As healthcare reform-related reimbursement pressures continue to intensify, the pressure on patient care organizations has mounted, making it critical for them to execute a thorough and efficient revenue cycle management (RCM) system.
Today, hospitals, medical groups, and integrated health systems are facing the twin burdens of Medicare and Medicaid payment changes stipulated by the Affordable Care Act (ACA)—estimated to trigger more than $150 billion in reductions over the next 10 years—in addition to the specter of additional cuts from the Budget Control Act of 2011. Most hospitals have long deployed automated systems to address core processes around RCM, but these legacy IT applications often have out-of-date technology platforms that lack the advanced functionality needed to address new models of care delivery and reimbursement. In addition, the complexity of medical billing and collections has created fragmented workflows across the patient accounts pathway, resulting in gaps and inefficiencies that lead to lost revenue, according to new research from consulting firm Frost & Sullivan.
That research has estimated that the RCM industry is expected to grow significantly in upcoming years; RCM applications and services in U.S. hospitals are predicted to increase in value from $1.9 billion in 2012 to $3.07 billion in 2017, representing more than a 61 percent increase over five years.
Denied billing claims—mostly due to patients being ineligible—accentuate the need for a sound RCM system. Patients who receive care, but end up not qualifying for coverage and cannot pay out of pocket, can cause hospitals and physician practices to lose money, which when added up, and can result in financial burdens to the organizations.
What’s more, managing denied claims can also rack up expenses. Having an up-to-date medical billing service is essential for staying on top of various ACA provisions as well as other laws that deal with healthcare.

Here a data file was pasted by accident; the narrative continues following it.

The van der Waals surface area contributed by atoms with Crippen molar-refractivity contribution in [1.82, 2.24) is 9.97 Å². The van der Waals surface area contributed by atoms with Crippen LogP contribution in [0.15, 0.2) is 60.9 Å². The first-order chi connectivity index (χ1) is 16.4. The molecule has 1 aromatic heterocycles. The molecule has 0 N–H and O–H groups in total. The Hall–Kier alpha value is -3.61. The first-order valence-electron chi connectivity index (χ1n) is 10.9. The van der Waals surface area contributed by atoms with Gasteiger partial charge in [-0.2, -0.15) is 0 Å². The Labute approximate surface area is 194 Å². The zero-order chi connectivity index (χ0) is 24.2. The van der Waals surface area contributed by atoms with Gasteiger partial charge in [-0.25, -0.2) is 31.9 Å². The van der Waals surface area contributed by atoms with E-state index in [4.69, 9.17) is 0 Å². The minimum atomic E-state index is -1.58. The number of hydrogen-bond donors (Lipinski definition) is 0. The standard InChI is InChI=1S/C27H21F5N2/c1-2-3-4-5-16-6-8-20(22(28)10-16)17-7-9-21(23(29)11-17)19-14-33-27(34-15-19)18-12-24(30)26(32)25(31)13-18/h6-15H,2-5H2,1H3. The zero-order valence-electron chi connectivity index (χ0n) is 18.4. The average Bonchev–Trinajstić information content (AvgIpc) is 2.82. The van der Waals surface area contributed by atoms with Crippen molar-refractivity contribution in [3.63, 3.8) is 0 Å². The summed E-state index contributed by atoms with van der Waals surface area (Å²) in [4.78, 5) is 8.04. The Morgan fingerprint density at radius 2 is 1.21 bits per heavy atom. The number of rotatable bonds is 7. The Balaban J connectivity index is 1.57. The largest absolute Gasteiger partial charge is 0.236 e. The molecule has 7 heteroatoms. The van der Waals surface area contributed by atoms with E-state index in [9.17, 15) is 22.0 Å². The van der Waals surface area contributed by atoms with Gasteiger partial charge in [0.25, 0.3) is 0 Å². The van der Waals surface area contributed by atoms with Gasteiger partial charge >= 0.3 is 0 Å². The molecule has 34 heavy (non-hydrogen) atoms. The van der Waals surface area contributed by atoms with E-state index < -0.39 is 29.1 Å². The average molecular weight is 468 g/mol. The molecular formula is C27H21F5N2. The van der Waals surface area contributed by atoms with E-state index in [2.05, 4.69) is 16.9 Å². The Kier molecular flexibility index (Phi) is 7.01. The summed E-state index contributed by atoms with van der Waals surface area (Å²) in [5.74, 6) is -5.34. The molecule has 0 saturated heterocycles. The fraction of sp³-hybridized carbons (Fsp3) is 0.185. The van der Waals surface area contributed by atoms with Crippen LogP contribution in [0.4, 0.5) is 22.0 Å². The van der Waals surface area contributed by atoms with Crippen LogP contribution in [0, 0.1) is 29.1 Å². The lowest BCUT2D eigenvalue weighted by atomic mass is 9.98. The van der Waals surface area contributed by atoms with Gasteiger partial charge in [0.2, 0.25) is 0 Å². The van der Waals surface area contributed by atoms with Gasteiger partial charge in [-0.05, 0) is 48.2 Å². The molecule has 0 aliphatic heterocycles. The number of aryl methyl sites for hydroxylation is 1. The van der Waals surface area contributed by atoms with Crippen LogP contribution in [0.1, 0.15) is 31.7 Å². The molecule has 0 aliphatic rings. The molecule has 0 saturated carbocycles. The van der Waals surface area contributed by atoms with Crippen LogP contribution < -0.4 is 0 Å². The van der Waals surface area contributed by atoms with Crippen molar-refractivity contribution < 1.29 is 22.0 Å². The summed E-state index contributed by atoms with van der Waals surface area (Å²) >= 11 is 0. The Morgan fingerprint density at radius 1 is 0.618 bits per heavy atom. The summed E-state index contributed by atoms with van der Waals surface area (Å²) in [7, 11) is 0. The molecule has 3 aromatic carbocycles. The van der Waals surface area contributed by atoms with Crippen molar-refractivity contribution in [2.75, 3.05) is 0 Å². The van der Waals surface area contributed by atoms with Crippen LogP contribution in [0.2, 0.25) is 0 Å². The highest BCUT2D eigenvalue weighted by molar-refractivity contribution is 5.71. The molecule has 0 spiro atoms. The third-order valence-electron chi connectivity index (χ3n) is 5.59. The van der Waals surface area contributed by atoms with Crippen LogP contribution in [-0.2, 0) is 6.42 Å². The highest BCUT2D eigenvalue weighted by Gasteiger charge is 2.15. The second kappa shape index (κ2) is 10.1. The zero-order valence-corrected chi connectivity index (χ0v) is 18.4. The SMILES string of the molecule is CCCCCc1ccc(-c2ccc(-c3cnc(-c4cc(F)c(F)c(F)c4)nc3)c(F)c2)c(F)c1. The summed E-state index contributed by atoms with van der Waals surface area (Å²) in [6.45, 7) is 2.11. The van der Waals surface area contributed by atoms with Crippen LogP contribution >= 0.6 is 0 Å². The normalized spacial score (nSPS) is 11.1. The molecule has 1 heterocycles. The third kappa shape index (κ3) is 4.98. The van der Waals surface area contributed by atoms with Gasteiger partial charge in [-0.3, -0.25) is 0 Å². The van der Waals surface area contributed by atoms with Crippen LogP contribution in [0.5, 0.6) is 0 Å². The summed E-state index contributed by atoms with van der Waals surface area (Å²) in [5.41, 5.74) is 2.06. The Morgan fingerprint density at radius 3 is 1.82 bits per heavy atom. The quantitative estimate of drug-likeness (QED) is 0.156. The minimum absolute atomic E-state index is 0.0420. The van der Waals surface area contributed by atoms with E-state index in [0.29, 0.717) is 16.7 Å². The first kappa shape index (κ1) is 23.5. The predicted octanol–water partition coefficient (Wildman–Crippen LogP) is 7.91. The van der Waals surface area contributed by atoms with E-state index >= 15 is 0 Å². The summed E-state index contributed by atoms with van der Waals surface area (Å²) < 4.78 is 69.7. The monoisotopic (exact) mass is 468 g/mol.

The trick about revenue cycle is that it really is a-rip-and-replace solution, says George Hickman, executive vice president and CIO at Albany Medical Center, northeastern New York’s only academic health sciences center, which incorporates the 651-bed Albany Medical Center Hospital. “On day one when you flip the switch, everything has to work if you’re going to get bills out and keep everything working the way it’s supposed to. Here, we had to pull back, clean it out, and then roll it out again. To prepare for that, the team has to be highly integrated in terms of how it behaves to pull this off, and there has to be a lot of accounts receivable and cash collection work,” says Hickman, who is chairman of the board of the College of Healthcare Information Management Executives (CHIME).
The key to a successful RCM system is that it starts the moment a new patient asks for a consultation or his or her first visit with a healthcare provider, and ends when that person’s balance equals zero. But healthcare reform and the push for deficit reduction are forcing hospitals to address long-standing inefficiencies and shortfalls around the RCM process, driving the market for a host of next-generation RCM solutions.
Ellis Medicine, a Schenectady, N.Y.-based 438-bed community and teaching healthcare system, for example, was able to connect three hospitals, including about 25 physician groups, on a single-enterprise revenue cycle solution from Malvern, Pa.-based Siemens Healthcare. “The idea behind the search for an enterprise-wide product was that we wanted a single-source product for all of our clinical information, financial information, as well as the implementation of a centralized business office,” says David Snyder, Ellis’ CIO. “As part of that implementation, it was key for us to have a single enterprise revenue management solution, so there is one call-in point for our customers. This allows them to get all of the data about any of the stays/services that were performed throughout the entity.” Ellis has been able to minimize disruption to its cash flow and has been able to keep the days that accounts stay in accounts receivable (AR) far lower than their pre-implementation baseline, says Snyder.
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